A 10-Year-Old Elad Girl Beaten In The Battle Against Non Kosher Cellphones

The national-religious community in the religious town of Elad is up in arms after two ultra-Orthodox children allegedly attacked a 10-year-old girl with extreme violence because she was holding a “not-kosher” cell phone (a smart phone open to text messages and the internet).

The incident occurred on Sunday, around 7pm, when Shira Gabbay was making her way home with several of her friends from a youth movement activity.

According to her mother, the girls arrived at a bus station, where the two ultra-Orthodox children were waiting.

“As soon as the two got up from their seats, Shira sat down—and that’s when they noticed the cell phone in her hand,” Shoshi Gabbay told.

In a pain-filled post on social media, Ricky Peretz, the girl’s cousin, said that “they told the sweet little girl to give them her phone so they could smash it, since it is ‘not kosher.’

The innocent child refused, and they simply ripped into her.

A 10-year-old girl!! For God’s sake!!! What has the world come to?”

The girl’s mother added that the children “hit her, kicked her, and pulled her hair. My little girl burst into tears, and so did her friends.”

According to Gabbay, when the bus arrived, the abusive children boarded it—and so did the crying girls.

“Even though the driver noticed their tears, he did not call the police—and the young attackers got off two stops later. The passengers did nothing to help the crying girls either,” the mother continued.

The parents filed a complaint at the Rosh HaAyin police station—where the girl gave her testimony.

The Elad municipality said they would assist the family as well, and the school’s counselor had spoken with the girl—”But the child is in shock. She is suffering.”

Shai Gabbay, Shira’s father, said that “we expected the police to act and try to track those kids down.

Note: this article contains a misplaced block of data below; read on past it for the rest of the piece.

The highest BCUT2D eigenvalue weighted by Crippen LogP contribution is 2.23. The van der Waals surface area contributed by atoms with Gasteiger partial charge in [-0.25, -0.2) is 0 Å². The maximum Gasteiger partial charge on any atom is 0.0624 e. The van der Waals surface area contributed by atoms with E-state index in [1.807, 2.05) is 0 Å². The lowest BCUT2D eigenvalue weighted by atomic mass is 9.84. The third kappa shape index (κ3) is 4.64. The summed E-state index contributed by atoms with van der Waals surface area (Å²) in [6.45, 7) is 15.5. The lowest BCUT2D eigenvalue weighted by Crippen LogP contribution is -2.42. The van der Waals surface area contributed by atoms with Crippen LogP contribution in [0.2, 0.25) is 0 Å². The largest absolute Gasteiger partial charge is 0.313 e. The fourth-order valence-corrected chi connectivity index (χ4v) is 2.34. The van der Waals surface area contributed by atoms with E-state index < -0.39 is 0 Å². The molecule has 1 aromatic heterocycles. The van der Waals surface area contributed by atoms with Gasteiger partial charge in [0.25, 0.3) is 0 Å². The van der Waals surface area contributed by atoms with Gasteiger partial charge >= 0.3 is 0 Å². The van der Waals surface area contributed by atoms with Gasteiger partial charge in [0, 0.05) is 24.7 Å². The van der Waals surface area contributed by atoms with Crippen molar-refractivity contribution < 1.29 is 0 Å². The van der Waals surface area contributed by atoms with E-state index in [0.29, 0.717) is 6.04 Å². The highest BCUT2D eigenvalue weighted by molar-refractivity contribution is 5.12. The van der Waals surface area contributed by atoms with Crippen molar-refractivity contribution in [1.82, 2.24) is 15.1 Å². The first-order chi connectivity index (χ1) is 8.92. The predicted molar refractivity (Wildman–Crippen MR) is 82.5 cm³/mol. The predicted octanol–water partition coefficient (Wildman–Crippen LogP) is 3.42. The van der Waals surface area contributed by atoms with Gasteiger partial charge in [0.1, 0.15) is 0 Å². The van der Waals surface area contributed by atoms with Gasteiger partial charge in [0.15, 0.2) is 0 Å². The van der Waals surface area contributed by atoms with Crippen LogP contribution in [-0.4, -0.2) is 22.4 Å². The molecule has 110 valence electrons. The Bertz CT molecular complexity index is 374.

They probably go to school in the vicinity of that bus station or live in the area. I assume there’s a security camera on the bus, and with a few well phrased questions, the children could be found.”

“My daughter cried all night,” said Shoshi Gabbay.

“I spoke with the other mothers, and their daughters had been crying too; they were all rattled,” she added.

The bus company claimed that “there was no report of such a case.”

On Tuesday morning, the mother expressed anger at the bus company and over the police’s conduct that, according to her, has yet to exhaust all options to find and capture the delinquents.

“The police sent a cruiser with two police officers to meet us at the bus station.

They asked the bus company for the driver’s details, so I don’t know how the bus company could possibly say they had no record of this case,” said the baffled mother.

Gabbay along with other parents intend to meet on Wednesday with Elad Mayor Yisrael Porush.

“We are afraid to let our children ride the bus,” said one of the mothers.

“We can’t let our children live in fear of being hit and abused over a cell phone,” she continued.

The police stated that a complaint was filed and an investigation has commenced.

In the last few years, the Ultra-Orthodox community had declared an all-out war against smart phones, including smashing ceremonies of smart phones, putting up posters, and hurling offensive comments at observant or Orthodox Jews in possession of such devices in ultra-Orthodox areas.

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